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Published: July 17, 2018   |   Last Updated: October 14, 2020

Low Income Taxpayer Clinics Celebrate 20 Years of Taxpayer Service

July 22, 2018 marks the 20th anniversary of Low Income Taxpayer Clinics (LITC). Low Income Taxpayer Clinics were enacted by Congress on July 22, 1998, as part of the IRS Restructuring and Reform Act of 1998.


The LITC program today consists of 134 clinics in 48 states and the District of Columbia. From 2012 to 2016, LITCs:

  • represented more than 52,400 low income taxpayers with IRS controversies; and
  • educated more than 450,000 low income taxpayers along with those for whom English is a second language about their rights and responsibilities under the tax code.

You may qualify for LITC assistance if your income doesn’t exceed 250 percent of the federal poverty level or if you speak English as a second language.

One of the ten fundamental rights taxpayers have when dealing with the IRS is the right to retain representation, meaning taxpayers have the right to retain an authorized representative of their choice to represent them in their interactions with the IRS. A taxpayer who cannot afford to hire a representative has the right to be informed about their potential eligibility for assistance from an LITC. The LITC Program protects taxpayers’ rights by providing access to representation for low income taxpayers, so that achieving a correct outcome in an IRS dispute does not depend on the taxpayer’s ability to pay for representation.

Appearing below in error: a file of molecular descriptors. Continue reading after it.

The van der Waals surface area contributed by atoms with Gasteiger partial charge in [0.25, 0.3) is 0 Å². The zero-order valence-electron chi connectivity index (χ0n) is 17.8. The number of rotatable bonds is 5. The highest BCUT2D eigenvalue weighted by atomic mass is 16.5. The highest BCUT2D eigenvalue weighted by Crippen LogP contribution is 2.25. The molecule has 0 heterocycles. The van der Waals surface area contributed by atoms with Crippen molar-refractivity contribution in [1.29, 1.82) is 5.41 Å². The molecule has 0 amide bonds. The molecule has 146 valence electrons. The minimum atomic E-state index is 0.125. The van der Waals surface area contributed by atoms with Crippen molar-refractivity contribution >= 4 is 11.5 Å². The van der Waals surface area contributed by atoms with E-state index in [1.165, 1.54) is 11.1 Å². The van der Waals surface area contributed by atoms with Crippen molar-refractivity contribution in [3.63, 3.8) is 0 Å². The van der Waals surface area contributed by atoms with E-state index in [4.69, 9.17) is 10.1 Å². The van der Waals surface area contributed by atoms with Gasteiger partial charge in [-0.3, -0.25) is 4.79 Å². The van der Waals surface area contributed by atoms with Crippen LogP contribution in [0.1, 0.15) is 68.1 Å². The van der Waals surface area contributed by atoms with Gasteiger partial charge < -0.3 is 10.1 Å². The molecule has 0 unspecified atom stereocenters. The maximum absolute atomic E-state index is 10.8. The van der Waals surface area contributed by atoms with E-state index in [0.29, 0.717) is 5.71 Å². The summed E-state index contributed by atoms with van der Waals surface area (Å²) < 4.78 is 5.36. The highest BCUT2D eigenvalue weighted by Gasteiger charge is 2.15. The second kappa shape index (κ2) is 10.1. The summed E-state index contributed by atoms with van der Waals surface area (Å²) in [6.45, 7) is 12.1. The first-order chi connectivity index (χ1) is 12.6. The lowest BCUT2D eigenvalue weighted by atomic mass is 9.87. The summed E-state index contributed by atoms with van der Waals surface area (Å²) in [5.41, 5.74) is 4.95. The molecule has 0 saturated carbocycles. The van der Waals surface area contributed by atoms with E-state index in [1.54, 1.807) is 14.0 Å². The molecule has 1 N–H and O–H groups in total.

Each year, the IRS may award grants up to $100,000 (based upon availability of appropriated funds) to qualifying organizations for development, expansion or continuation of an LITC. In 1999, the IRS awarded grants totaling less than $1.5 million to 34 entities located in 18 states and the District of Columbia. The LITC Program Office’s history of recruiting efforts coupled with sound judgment in selecting federal grant recipients has fostered the growth of a nationwide network of independent organizations working towards a common purpose in their local communities. In 2018, the IRS awarded more than $11.8 million in grants to 134 grantees located in 48 states and the District of Columbia.


LITC grantees:


  • represent individual low income taxpayers in controversies with the IRS;
  • educate low income and English as a Second Language (ESL);
  • identify and advocate for issues that impact low income taxpayers;
  • provide dollar-for-dollar matching funds; and
  • offer LITC services for free or for no more than a nominal fee.

LITCs must have at least one staff member who is authorized to represent taxpayers before the IRS. In addition, all LITCs must have a staff member or a pro bono panel member who is admitted to practice before the United States Tax Court to handle litigation matters.

­­­­­­­­­­­­­­­­­­­­­­­­­­­­­­­­­­­­­Learn more about the LITC programs in your area.